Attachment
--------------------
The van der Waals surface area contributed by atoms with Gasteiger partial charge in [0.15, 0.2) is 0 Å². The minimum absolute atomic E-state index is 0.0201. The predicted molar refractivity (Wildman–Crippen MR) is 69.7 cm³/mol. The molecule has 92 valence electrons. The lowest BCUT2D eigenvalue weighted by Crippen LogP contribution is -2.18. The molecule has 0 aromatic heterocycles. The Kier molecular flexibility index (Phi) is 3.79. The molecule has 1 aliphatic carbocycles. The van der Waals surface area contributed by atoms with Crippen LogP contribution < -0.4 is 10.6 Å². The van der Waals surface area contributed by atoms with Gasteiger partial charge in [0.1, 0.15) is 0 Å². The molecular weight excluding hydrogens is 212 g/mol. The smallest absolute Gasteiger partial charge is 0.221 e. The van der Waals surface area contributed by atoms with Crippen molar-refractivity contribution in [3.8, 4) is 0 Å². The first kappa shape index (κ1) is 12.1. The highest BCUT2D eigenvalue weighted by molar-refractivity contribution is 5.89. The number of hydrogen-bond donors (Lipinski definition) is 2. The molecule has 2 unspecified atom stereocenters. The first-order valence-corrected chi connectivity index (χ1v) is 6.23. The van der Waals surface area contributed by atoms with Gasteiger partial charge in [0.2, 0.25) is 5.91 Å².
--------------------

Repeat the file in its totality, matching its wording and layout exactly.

The van der Waals surface area contributed by atoms with Gasteiger partial charge in [0.15, 0.2) is 0 Å². The minimum absolute atomic E-state index is 0.0201. The predicted molar refractivity (Wildman–Crippen MR) is 69.7 cm³/mol. The molecule has 92 valence electrons. The lowest BCUT2D eigenvalue weighted by Crippen LogP contribution is -2.18. The molecule has 0 aromatic heterocycles. The Kier molecular flexibility index (Phi) is 3.79. The molecule has 1 aliphatic carbocycles. The van der Waals surface area contributed by atoms with Crippen LogP contribution < -0.4 is 10.6 Å². The van der Waals surface area contributed by atoms with Gasteiger partial charge in [0.1, 0.15) is 0 Å². The molecular weight excluding hydrogens is 212 g/mol. The smallest absolute Gasteiger partial charge is 0.221 e. The van der Waals surface area contributed by atoms with Crippen molar-refractivity contribution in [3.8, 4) is 0 Å². The first kappa shape index (κ1) is 12.1. The highest BCUT2D eigenvalue weighted by molar-refractivity contribution is 5.89. The number of hydrogen-bond donors (Lipinski definition) is 2. The molecule has 2 unspecified atom stereocenters. The first-order valence-corrected chi connectivity index (χ1v) is 6.23. The van der Waals surface area contributed by atoms with Gasteiger partial charge in [0.2, 0.25) is 5.91 Å².